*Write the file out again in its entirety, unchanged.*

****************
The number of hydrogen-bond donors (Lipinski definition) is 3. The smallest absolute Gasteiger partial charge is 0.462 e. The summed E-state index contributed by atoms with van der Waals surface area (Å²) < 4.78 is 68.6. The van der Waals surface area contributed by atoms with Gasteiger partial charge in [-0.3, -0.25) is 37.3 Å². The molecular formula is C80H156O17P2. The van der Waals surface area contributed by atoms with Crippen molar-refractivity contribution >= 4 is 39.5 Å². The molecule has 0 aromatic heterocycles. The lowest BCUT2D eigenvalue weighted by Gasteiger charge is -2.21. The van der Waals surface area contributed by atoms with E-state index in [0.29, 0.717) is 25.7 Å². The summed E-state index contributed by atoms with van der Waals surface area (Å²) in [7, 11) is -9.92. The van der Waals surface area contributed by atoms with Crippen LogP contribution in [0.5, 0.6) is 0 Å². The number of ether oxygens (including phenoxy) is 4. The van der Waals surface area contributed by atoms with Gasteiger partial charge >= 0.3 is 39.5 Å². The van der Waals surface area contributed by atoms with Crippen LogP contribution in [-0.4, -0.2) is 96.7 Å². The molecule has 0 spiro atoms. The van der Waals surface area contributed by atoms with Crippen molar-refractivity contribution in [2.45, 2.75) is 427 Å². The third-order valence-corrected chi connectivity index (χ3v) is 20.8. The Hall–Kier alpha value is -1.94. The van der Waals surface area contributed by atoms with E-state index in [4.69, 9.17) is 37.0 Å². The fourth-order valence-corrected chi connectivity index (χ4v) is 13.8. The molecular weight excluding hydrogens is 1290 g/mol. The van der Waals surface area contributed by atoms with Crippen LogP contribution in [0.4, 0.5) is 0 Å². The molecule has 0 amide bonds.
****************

The number of hydrogen-bond donors (Lipinski definition) is 3. The smallest absolute Gasteiger partial charge is 0.462 e. The summed E-state index contributed by atoms with van der Waals surface area (Å²) < 4.78 is 68.6. The van der Waals surface area contributed by atoms with Gasteiger partial charge in [-0.3, -0.25) is 37.3 Å². The molecular formula is C80H156O17P2. The van der Waals surface area contributed by atoms with Crippen molar-refractivity contribution >= 4 is 39.5 Å². The molecule has 0 aromatic heterocycles. The lowest BCUT2D eigenvalue weighted by Gasteiger charge is -2.21. The van der Waals surface area contributed by atoms with E-state index in [0.29, 0.717) is 25.7 Å². The summed E-state index contributed by atoms with van der Waals surface area (Å²) in [7, 11) is -9.92. The van der Waals surface area contributed by atoms with Crippen LogP contribution in [0.5, 0.6) is 0 Å². The number of ether oxygens (including phenoxy) is 4. The van der Waals surface area contributed by atoms with Gasteiger partial charge >= 0.3 is 39.5 Å². The van der Waals surface area contributed by atoms with Crippen LogP contribution in [-0.4, -0.2) is 96.7 Å². The molecule has 0 spiro atoms. The van der Waals surface area contributed by atoms with Crippen molar-refractivity contribution in [2.45, 2.75) is 427 Å². The third-order valence-corrected chi connectivity index (χ3v) is 20.8. The Hall–Kier alpha value is -1.94. The van der Waals surface area contributed by atoms with E-state index in [4.69, 9.17) is 37.0 Å². The fourth-order valence-corrected chi connectivity index (χ4v) is 13.8. The molecular weight excluding hydrogens is 1290 g/mol. The van der Waals surface area contributed by atoms with Crippen LogP contribution in [0.4, 0.5) is 0 Å². The molecule has 0 amide bonds.